Marketing is a core functional area in any international business organization. 12It is generally acknowledged that the external marketing environment of an organization consists of those factors from outside which exert influence in the running and control of the organization. 13 The marketing function of an international organization is usually determined by a combination of a variety of forces in the host country (Wilson, 1982).
Coca-Cola Press Release, (February 27 2007), Coca-Cola Launches ‘Riwa’ Water, retrieved on April 24 2008 from http://www.ameinfo. com/111995. html 10. Coca-Cola Press Release, (February 27 2007), Coca-Cola Launches ‘Riwa’ Water, retrieved on April 24 2008 from http://www. ameinfo. com/111995. html 11. Kaplan, R. S. , and Norton, D. P. (2002), The balanced scorecard: Measures that drive performance, Harvard Business Review, Vol. 70, No. 1, January –February, p. 71-83. 12. Kaplan, R. S. , and Norton, D. P. (2002), The balanced scorecard: Measures that drive performance, Harvard Business Review, Vol. 70, No. 1, January –February, p. 71-83. 13. Kaplan, R. S. , and Norton, D. P. (2002).
The balanced scorecard: Measures that drive performance, Harvard Business Review, Vol. 70, No. 1, January –February, p. 71-83. Some of the key forces that determine the success of the marketing process of a company’s product in a country include political forces, economic forces, socio-cultural forces, technological forces, legal forces and environmental forces. 14 Comprehensive analysis of the external marketing environment of an organization can be achieved effectively through a critical SWOT analysis (Wilson, 1982). SWOT stands for strengths, weaknesses, opportunities and threats.
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Wilson (1982) emphasizes that SWOT analysis is an effective tool for auditing an organization and its environment. SWOT analysis represents the first stages of planning enables managers to focus on key issues. Identification of key issues facilitates the transformation of the issues into objectives. In a SWOT analysis, strengths and weaknesses represent the internal factors while opportunities and threats represent the external factors. SWOT analysis can be utilized with other tools of analysis such as the Porters Five Forces analysis to provide the organization with the best operational and planning procedures (Wilson, 1982).
The external marketing environment of an organisation is defined by two distinct concepts namely: the microenvironment and the macro-environment. 15The microenvironment is made up of those elements which are closest to the company and which exert the greatest and most direct influence over its ability to deal with its markets. This includes the organization itself, its suppliers, its distribution network, customers, competitors, and the public at large (Wilson & Gilligan, 1999, p. 240).
On the other hand, the macro-environment consists of the rather broader set of forces that have a bearing upon the company, including political forces, economic forces, socio-cultural forces, and technological forces, legal forces, and environmental forces. According to Wilson (1982) these are known as PESTLE factors. 14. Wilson, A. (1982), Marketing Audit Check Lists, London: McGraw-hill, p. 61-74. 15. Wilson, A. (1982), Marketing Audit Check Lists, London: McGraw-hill, p. 61-74 Factors of external marketing environment only come to the fore of a business organization’s strategies after the microenvironment factors.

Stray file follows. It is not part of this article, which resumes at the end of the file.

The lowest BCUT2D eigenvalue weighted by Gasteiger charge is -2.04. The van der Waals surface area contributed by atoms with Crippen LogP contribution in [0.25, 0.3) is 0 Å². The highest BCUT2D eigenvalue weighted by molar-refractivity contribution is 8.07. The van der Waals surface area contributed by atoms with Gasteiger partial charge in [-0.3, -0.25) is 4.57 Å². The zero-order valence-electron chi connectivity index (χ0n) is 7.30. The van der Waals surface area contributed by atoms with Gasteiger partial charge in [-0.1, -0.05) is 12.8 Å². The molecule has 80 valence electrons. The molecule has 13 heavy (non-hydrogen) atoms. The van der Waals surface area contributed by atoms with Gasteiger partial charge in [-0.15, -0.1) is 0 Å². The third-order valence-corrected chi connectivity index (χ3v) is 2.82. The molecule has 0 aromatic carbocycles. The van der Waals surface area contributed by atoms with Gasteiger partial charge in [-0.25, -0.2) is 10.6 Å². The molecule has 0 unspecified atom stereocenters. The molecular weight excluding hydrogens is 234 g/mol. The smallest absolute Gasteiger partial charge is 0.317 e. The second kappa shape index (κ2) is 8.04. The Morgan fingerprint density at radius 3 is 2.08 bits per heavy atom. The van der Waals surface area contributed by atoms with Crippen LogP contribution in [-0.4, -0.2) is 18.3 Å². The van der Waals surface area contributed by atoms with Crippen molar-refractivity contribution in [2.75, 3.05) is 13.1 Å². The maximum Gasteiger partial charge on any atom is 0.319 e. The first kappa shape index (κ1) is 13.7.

It is for this reason that the microenvironment and macro-environment concepts of external marketing environment are considered to be complimentary to each other, with the microenvironment representing the core factors that set the pace and necessary conditions for evaluating the macro-environment factors that are more or less peripheral. 16 Therefore, “a comprehensive analysis that represents the true picture of the external environment of a company can only be realised if the analysis of the macro-environment is preceded by an analysis of the microenvironment” (Grant, 2005, p. 29).
The Microenvironment of the Coca-Cola Bottling Company in Jordan The microenvironment is a very important aspect in the analysis of the external environment of an organization. The microenvironment accounts for all the factors that are closest to the organization and determine the day to day affairs of the organization (Porter, 1980). This particular evaluation of microenvironment is based on the Porter’s five forces analysis. Porter’s five forces analysis is a framework for industry analysis that was developed by Michael E. Porter in 1979 as a tool for evaluating business strategy development.
According to Porter (1980), the five forces determine the competitive intensity and attractiveness of a market. Porter (1980) referred to these forces as the microenvironment due to the fact that they consist of those forces close to a company that affect its customers and generate profits. “A change in any of these forces would require a company to re-assess the market place” (Porter, 1980, p. 37). The five forces include: the threat of substitute products; the threat of the entry of new competitors; the intensity of competitive rivalry; the bargaining power of customers; and the bargaining power of suppliers.
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